SMS Best Practices!

I was grabbing a quick meal before catching a flight and I saw an ad to join a text club for special offers! Since I eat here every once in awhile, I thought I would sign up. I scanned the QR code to join and got a screen that was very vague. I wasn’t even sure it had worked.

Finally, after waiting over one month, I got my first offer. The offer is 1/2 off regular priced appetizer with a purchase of 2 beverages from 7 p.m. to close and it was only valid for 5 days. Luckily, I saved the earlier photos, otherwise, I would have no idea who the offer was from.

After a class discussion and a review of the MMA Best Practices document, I have learned that after opting-in to a recurring program, a confirmation Mobile Terminating (MT) message must be sent to the subscriber containing, at minimum, the following information: a) Service description, b) Additional carrier costs (e.g. Msg&Data Rates May Apply), c) Frequency of messaging, d) Customer support information (HELP), and e) Opt-Out information (STOP). I only received the STOP in this message, plus the offer isn’t enticing enough to bring me back by 5/20.

Based on this experience and a recent class discussion, here are a few items that will help your next SMS campaign succeed.

The SMS campaign must;

  • Align with business goals
  • Offer a strong value-proposition
  • Have a clear call to action
  • Offer a quick pay-off
  • Contain mobile-appropriate content
  • Provide good UX
  • Provide users with instructions (i.e. How to opt out or help)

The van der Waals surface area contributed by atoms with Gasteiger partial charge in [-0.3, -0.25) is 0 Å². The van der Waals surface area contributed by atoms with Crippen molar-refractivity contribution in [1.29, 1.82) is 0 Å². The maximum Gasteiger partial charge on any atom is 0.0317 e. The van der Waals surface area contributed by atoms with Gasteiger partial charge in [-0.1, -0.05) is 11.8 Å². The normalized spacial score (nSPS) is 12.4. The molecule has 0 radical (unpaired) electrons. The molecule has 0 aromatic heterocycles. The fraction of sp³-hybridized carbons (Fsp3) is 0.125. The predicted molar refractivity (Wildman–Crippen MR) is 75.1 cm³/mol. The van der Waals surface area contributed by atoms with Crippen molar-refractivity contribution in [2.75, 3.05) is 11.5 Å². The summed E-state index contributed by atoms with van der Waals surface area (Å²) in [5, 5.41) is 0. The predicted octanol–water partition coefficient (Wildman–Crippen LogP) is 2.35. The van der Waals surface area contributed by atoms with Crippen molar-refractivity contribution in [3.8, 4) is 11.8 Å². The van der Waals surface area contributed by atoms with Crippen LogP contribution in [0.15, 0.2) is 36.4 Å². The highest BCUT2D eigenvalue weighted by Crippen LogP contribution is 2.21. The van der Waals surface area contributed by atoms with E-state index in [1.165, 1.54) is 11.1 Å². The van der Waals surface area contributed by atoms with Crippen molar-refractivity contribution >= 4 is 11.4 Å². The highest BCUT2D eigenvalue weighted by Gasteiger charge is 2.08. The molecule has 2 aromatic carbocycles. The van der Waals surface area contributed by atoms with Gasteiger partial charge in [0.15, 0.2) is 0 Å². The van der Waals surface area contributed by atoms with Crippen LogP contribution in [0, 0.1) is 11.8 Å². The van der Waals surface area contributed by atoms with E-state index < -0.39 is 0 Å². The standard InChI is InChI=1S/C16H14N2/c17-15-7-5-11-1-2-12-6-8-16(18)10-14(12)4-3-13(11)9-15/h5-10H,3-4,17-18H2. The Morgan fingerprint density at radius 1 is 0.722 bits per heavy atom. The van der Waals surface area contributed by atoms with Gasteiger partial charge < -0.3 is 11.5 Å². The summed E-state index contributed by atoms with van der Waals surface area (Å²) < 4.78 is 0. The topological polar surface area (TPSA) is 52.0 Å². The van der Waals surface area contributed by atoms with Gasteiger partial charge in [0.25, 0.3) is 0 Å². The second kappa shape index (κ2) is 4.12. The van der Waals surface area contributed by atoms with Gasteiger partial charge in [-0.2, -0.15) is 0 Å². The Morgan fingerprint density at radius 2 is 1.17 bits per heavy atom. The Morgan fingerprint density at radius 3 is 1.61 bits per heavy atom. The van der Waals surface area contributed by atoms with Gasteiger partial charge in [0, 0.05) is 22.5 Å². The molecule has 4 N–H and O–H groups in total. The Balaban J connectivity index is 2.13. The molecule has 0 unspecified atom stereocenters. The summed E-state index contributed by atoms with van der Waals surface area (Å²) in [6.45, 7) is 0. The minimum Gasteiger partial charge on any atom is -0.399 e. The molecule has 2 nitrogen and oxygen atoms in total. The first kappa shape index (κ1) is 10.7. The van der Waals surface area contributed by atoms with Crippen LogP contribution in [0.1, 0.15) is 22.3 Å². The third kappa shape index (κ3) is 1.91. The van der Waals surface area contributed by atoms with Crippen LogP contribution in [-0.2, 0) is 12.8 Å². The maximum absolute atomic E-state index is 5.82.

• Include staff training (esp. customer service)

Upon reading a recent report (Data Analysis of Quick Service Restaurant Mobile Marketing Programs) published by Cellit, a leading provider of mobile marketing solutions for the QSR industry, I would like to share my learnings and hope that you can integrate them into your next SMS campaign.

In the report, Cellit asks, “Why is mobile marketing becoming a must-have tool for QSRs? Like any marketing technology, the main reason mobile marketing is gaining traction is the ability to generate consistant, measurable results. Mobile marketing is an ideal way for QSRs to build customer loyalty, generate instant demand during off-peak times, increase customer spend per visit and increase customer visit frequency.”

To help QSRs learn the best ways to succeed with mobile marketing, Cellit analyzed the data from about 9,000 mobile marketing campaigns it conducted on behalf of 125 QSR clients over the last year. The average mobile subscriber list size was 791 (with a max of 2,275 and a min of 37), representative of the small-to-medium sized nature of the accounts. Most clients studied are franchisees of national chains, or regional franchise groups.

Below are some findings and best practices.

In order to build a subscriber list,

  • Implement On-Premise/ On-Site – Menu call-outs, in-restaurant signage and box-toppers for delivery service/take- out are all cost-effective ways to build a mobile loyalty program subscriber list.
  • Engage Social Media and Email – Bold calls to action on Twitter, Facebook or in email newsletters complimented online signup forms to quickly and effectively drive traffic into the mobile club.
  • Leverage existing advertising campaigns, including television, print and/or radio spots.
  • Refer-A-Friend – Tapping into existing subscribers is a great way to build a subscriber list for QSRs.